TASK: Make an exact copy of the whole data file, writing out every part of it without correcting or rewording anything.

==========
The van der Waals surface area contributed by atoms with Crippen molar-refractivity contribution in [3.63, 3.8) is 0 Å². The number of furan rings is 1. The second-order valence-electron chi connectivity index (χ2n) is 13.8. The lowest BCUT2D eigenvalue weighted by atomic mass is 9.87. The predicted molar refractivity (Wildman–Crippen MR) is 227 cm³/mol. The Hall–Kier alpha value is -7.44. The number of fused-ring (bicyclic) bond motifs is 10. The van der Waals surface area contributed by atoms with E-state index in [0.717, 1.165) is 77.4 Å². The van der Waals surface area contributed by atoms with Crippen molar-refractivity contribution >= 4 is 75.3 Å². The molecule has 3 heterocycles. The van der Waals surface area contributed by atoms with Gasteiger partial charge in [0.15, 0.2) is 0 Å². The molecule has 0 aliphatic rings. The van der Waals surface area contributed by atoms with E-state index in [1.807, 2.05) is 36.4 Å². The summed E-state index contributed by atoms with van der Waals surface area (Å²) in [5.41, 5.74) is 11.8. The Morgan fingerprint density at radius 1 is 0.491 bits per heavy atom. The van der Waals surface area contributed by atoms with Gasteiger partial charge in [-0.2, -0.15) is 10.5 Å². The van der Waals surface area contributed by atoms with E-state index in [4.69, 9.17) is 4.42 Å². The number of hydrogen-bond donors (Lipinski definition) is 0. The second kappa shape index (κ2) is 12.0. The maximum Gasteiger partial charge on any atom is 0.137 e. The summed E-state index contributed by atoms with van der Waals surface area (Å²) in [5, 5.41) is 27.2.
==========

The van der Waals surface area contributed by atoms with Crippen molar-refractivity contribution in [3.63, 3.8) is 0 Å². The number of furan rings is 1. The second-order valence-electron chi connectivity index (χ2n) is 13.8. The lowest BCUT2D eigenvalue weighted by atomic mass is 9.87. The predicted molar refractivity (Wildman–Crippen MR) is 227 cm³/mol. The Hall–Kier alpha value is -7.44. The number of fused-ring (bicyclic) bond motifs is 10. The van der Waals surface area contributed by atoms with E-state index in [0.717, 1.165) is 77.4 Å². The van der Waals surface area contributed by atoms with Crippen molar-refractivity contribution >= 4 is 75.3 Å². The molecule has 3 heterocycles. The van der Waals surface area contributed by atoms with Gasteiger partial charge in [0.15, 0.2) is 0 Å². The molecule has 0 aliphatic rings. The van der Waals surface area contributed by atoms with E-state index in [1.807, 2.05) is 36.4 Å². The summed E-state index contributed by atoms with van der Waals surface area (Å²) in [5.41, 5.74) is 11.8. The Morgan fingerprint density at radius 1 is 0.491 bits per heavy atom. The van der Waals surface area contributed by atoms with Gasteiger partial charge in [-0.2, -0.15) is 10.5 Å². The van der Waals surface area contributed by atoms with E-state index in [4.69, 9.17) is 4.42 Å². The number of hydrogen-bond donors (Lipinski definition) is 0. The second kappa shape index (κ2) is 12.0. The maximum Gasteiger partial charge on any atom is 0.137 e. The summed E-state index contributed by atoms with van der Waals surface area (Å²) in [5, 5.41) is 27.2.